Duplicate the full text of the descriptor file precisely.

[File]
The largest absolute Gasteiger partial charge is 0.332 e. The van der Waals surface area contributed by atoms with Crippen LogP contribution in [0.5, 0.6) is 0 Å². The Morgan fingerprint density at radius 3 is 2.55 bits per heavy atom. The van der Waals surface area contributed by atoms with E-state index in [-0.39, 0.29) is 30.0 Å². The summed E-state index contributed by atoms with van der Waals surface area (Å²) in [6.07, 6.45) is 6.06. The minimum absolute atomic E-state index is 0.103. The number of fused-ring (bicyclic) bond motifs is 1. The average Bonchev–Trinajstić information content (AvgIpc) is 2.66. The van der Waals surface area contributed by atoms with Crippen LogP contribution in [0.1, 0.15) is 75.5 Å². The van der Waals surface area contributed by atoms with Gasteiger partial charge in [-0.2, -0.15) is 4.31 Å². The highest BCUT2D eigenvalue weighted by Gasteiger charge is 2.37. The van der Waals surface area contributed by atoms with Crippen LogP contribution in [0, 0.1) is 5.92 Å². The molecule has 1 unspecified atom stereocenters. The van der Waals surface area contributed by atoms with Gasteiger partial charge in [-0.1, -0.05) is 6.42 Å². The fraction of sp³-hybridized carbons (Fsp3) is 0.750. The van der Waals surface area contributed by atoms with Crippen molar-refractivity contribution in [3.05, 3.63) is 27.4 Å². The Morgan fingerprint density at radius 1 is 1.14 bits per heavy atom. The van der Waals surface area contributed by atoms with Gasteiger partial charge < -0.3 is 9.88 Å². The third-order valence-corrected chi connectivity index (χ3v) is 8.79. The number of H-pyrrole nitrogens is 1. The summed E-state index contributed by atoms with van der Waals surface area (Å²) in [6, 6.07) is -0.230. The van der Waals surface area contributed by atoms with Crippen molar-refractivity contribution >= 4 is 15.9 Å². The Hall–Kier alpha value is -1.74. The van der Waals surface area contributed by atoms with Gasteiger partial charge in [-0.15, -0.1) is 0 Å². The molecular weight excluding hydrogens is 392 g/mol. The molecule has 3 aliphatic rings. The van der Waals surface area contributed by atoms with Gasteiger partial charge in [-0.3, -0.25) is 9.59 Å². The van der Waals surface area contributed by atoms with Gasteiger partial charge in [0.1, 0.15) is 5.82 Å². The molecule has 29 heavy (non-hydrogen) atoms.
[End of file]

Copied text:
The largest absolute Gasteiger partial charge is 0.332 e. The van der Waals surface area contributed by atoms with Crippen LogP contribution in [0.5, 0.6) is 0 Å². The Morgan fingerprint density at radius 3 is 2.55 bits per heavy atom. The van der Waals surface area contributed by atoms with E-state index in [-0.39, 0.29) is 30.0 Å². The summed E-state index contributed by atoms with van der Waals surface area (Å²) in [6.07, 6.45) is 6.06. The minimum absolute atomic E-state index is 0.103. The number of fused-ring (bicyclic) bond motifs is 1. The average Bonchev–Trinajstić information content (AvgIpc) is 2.66. The van der Waals surface area contributed by atoms with Crippen LogP contribution in [0.1, 0.15) is 75.5 Å². The van der Waals surface area contributed by atoms with Gasteiger partial charge in [-0.2, -0.15) is 4.31 Å². The highest BCUT2D eigenvalue weighted by Gasteiger charge is 2.37. The van der Waals surface area contributed by atoms with Crippen LogP contribution in [0, 0.1) is 5.92 Å². The molecule has 1 unspecified atom stereocenters. The van der Waals surface area contributed by atoms with Gasteiger partial charge in [-0.1, -0.05) is 6.42 Å². The fraction of sp³-hybridized carbons (Fsp3) is 0.750. The van der Waals surface area contributed by atoms with Crippen molar-refractivity contribution in [3.05, 3.63) is 27.4 Å². The Morgan fingerprint density at radius 1 is 1.14 bits per heavy atom. The van der Waals surface area contributed by atoms with Gasteiger partial charge < -0.3 is 9.88 Å². The third-order valence-corrected chi connectivity index (χ3v) is 8.79. The number of H-pyrrole nitrogens is 1. The summed E-state index contributed by atoms with van der Waals surface area (Å²) in [6, 6.07) is -0.230. The van der Waals surface area contributed by atoms with Crippen molar-refractivity contribution >= 4 is 15.9 Å². The Hall–Kier alpha value is -1.74. The van der Waals surface area contributed by atoms with Gasteiger partial charge in [-0.15, -0.1) is 0 Å². The molecular weight excluding hydrogens is 392 g/mol. The molecule has 3 aliphatic rings. The van der Waals surface area contributed by atoms with Gasteiger partial charge in [-0.3, -0.25) is 9.59 Å². The van der Waals surface area contributed by atoms with Gasteiger partial charge in [0.1, 0.15) is 5.82 Å². The molecule has 29 heavy (non-hydrogen) atoms.